ASU College of Health Solutions Encouraged Employees to Sign BLM Pledge

ASU College of Health Solutions Encouraged Employees to Sign BLM Pledge

By Corinne Murdock |

Another social justice initiative was underfoot at Arizona State University (ASU) — this time, at the College of Health Solutions (CHS). In a September email from CHS Dean Deborah Helitzer obtained by AZ Free News, CHS encouraged employees to sign a Black Lives Matter (BLM) pledge adapted from ASU’s University Technology Office. The email noted that those who signed the pledge would have their name “added to a list of those who affirm the pledge.”

As of press time, the pledge remained available on the CHS website:

We are dedicated to creating a safe space for all perspectives, valuing all contributions, which will become embedded in our evolving culture to realize the vision, mission and values of the College of Health Solutions and the mission and charter of Arizona State University.

We will engage in continuous education, seeking new ideas and taking actions that advance racial justice and will honestly share our thinking, especially acknowledging when we don’t know or understand. We will expand our own understanding and practices by empowering diverse ideas and voices.

We will increase the diversity of the administration, faculty, staff and student populations to reflect the communities we serve.

We will maximize leadership, development and advancement opportunities for people of diverse backgrounds, abilities and perspectives to be more equitable and to ensure opportunities are available to all.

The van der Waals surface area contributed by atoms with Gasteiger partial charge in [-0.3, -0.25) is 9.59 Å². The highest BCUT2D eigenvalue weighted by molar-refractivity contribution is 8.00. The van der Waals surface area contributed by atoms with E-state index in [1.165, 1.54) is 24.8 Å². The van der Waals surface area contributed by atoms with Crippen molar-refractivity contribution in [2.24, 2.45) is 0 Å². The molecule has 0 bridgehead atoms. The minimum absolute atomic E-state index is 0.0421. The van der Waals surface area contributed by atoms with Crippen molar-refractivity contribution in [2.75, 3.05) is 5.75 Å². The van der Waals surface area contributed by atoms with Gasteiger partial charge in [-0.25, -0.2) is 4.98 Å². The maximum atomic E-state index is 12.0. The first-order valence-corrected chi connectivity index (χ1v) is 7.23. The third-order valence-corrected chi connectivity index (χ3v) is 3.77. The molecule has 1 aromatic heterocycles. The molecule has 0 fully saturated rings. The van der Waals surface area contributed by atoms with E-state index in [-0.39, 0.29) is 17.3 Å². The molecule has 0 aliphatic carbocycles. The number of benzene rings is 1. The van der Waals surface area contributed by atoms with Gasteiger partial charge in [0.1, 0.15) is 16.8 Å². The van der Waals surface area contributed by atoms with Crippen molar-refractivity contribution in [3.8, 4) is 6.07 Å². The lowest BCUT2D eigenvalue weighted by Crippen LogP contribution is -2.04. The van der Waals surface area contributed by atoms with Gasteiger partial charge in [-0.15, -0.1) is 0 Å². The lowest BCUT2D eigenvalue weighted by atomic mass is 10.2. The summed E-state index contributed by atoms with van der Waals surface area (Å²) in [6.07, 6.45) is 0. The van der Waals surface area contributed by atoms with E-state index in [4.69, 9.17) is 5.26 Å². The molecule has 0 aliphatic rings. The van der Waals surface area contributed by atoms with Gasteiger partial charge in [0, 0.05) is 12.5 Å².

We will strive to be inclusive and equitable as we engage in teaching, research and community outreach.

We will increase our knowledge and understanding of systemic racism in health and health care which ultimately impacts health outcomes in communities of color.

We are committed to nurturing, mentoring and supporting the development of people, regardless of gender, race, ethnicity, color, language, nationality, sexual orientation, gender identity, education, religion, socio-economic status, qualified veteran status, age, skill sets, thinking styles and physical and mental ability.

I pledge to actively work towards dismantling racism, bigotry and hatred toward people of color in all its forms.

At the close of Helitzer’s email, she directed staff to the latest “story time” read-along link: “Curious George Rides a Bike.” 

ASU formed CHS in 2012 to improve community health and lower health care costs. The CHS pledge was one of the latest efforts by their Justice, Equity, Diversity, and Inclusion (JEDI) Council. The council aims to artificially diversify faculty, staff, students, and community partners; weave inclusivity into onboarding, training, and mentoring of all faculty and staff; and reform curriculum to center on inclusivity.